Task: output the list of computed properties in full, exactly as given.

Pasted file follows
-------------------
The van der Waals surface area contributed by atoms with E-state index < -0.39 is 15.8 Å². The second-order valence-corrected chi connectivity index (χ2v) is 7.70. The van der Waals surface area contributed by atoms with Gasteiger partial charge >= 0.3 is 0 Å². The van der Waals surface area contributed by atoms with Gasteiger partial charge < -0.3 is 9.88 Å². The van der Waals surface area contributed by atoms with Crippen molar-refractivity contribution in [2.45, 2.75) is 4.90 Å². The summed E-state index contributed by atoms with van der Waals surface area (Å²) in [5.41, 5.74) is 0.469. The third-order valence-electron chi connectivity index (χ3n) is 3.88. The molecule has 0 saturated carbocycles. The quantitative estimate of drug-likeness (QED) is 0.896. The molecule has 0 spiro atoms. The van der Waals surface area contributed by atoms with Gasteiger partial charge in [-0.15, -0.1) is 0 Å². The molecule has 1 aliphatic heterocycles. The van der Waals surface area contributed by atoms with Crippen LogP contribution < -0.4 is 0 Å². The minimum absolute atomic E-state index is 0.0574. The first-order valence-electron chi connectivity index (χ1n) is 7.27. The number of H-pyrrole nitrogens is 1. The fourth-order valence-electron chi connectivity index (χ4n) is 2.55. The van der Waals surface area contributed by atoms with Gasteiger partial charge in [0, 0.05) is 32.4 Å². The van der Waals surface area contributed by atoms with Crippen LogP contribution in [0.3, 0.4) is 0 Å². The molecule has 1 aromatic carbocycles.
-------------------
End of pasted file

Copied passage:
The van der Waals surface area contributed by atoms with E-state index < -0.39 is 15.8 Å². The second-order valence-corrected chi connectivity index (χ2v) is 7.70. The van der Waals surface area contributed by atoms with Gasteiger partial charge >= 0.3 is 0 Å². The van der Waals surface area contributed by atoms with Gasteiger partial charge < -0.3 is 9.88 Å². The van der Waals surface area contributed by atoms with Crippen molar-refractivity contribution in [2.45, 2.75) is 4.90 Å². The summed E-state index contributed by atoms with van der Waals surface area (Å²) in [5.41, 5.74) is 0.469. The third-order valence-electron chi connectivity index (χ3n) is 3.88. The molecule has 0 saturated carbocycles. The quantitative estimate of drug-likeness (QED) is 0.896. The molecule has 0 spiro atoms. The van der Waals surface area contributed by atoms with Gasteiger partial charge in [-0.15, -0.1) is 0 Å². The molecule has 1 aliphatic heterocycles. The van der Waals surface area contributed by atoms with Crippen LogP contribution < -0.4 is 0 Å². The minimum absolute atomic E-state index is 0.0574. The first-order valence-electron chi connectivity index (χ1n) is 7.27. The number of H-pyrrole nitrogens is 1. The fourth-order valence-electron chi connectivity index (χ4n) is 2.55. The van der Waals surface area contributed by atoms with Gasteiger partial charge in [0, 0.05) is 32.4 Å². The van der Waals surface area contributed by atoms with Crippen LogP contribution in [0.3, 0.4) is 0 Å². The molecule has 1 aromatic carbocycles.